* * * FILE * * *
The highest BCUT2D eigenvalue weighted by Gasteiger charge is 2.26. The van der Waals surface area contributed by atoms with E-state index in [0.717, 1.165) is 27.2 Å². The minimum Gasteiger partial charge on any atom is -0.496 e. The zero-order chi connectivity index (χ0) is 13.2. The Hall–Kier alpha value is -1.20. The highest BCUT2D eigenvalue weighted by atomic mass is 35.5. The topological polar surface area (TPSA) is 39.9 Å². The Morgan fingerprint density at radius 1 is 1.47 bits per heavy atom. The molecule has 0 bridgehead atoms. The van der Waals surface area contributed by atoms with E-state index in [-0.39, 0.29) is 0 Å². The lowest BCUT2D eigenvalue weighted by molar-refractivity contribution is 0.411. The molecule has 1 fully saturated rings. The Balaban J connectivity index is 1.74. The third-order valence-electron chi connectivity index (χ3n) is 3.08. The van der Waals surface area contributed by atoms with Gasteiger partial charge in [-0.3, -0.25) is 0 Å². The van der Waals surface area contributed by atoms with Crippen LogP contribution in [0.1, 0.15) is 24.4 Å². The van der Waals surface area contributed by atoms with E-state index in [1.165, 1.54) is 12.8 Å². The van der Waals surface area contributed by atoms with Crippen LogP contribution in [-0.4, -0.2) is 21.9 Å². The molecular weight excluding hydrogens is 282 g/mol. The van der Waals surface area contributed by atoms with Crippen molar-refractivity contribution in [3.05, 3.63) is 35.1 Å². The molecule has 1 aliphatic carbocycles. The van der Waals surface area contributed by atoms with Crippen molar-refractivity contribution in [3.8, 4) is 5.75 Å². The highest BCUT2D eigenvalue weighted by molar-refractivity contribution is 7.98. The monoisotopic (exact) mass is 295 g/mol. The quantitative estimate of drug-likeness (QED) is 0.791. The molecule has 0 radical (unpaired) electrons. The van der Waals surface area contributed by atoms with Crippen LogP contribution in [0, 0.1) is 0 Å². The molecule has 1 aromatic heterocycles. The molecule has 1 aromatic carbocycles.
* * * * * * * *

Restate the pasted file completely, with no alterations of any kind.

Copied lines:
The highest BCUT2D eigenvalue weighted by Gasteiger charge is 2.26. The van der Waals surface area contributed by atoms with E-state index in [0.717, 1.165) is 27.2 Å². The minimum Gasteiger partial charge on any atom is -0.496 e. The zero-order chi connectivity index (χ0) is 13.2. The Hall–Kier alpha value is -1.20. The highest BCUT2D eigenvalue weighted by atomic mass is 35.5. The topological polar surface area (TPSA) is 39.9 Å². The Morgan fingerprint density at radius 1 is 1.47 bits per heavy atom. The molecule has 0 bridgehead atoms. The van der Waals surface area contributed by atoms with E-state index in [-0.39, 0.29) is 0 Å². The lowest BCUT2D eigenvalue weighted by molar-refractivity contribution is 0.411. The molecule has 1 fully saturated rings. The Balaban J connectivity index is 1.74. The third-order valence-electron chi connectivity index (χ3n) is 3.08. The van der Waals surface area contributed by atoms with Gasteiger partial charge in [-0.3, -0.25) is 0 Å². The van der Waals surface area contributed by atoms with Crippen LogP contribution in [0.1, 0.15) is 24.4 Å². The van der Waals surface area contributed by atoms with E-state index in [1.165, 1.54) is 12.8 Å². The van der Waals surface area contributed by atoms with Crippen LogP contribution in [-0.4, -0.2) is 21.9 Å². The molecular weight excluding hydrogens is 282 g/mol. The van der Waals surface area contributed by atoms with Crippen molar-refractivity contribution in [3.05, 3.63) is 35.1 Å². The molecule has 1 aliphatic carbocycles. The van der Waals surface area contributed by atoms with Crippen molar-refractivity contribution in [3.8, 4) is 5.75 Å². The highest BCUT2D eigenvalue weighted by molar-refractivity contribution is 7.98. The monoisotopic (exact) mass is 295 g/mol. The quantitative estimate of drug-likeness (QED) is 0.791. The molecule has 0 radical (unpaired) electrons. The van der Waals surface area contributed by atoms with Crippen LogP contribution in [0, 0.1) is 0 Å². The molecule has 1 aromatic heterocycles. The molecule has 1 aromatic carbocycles.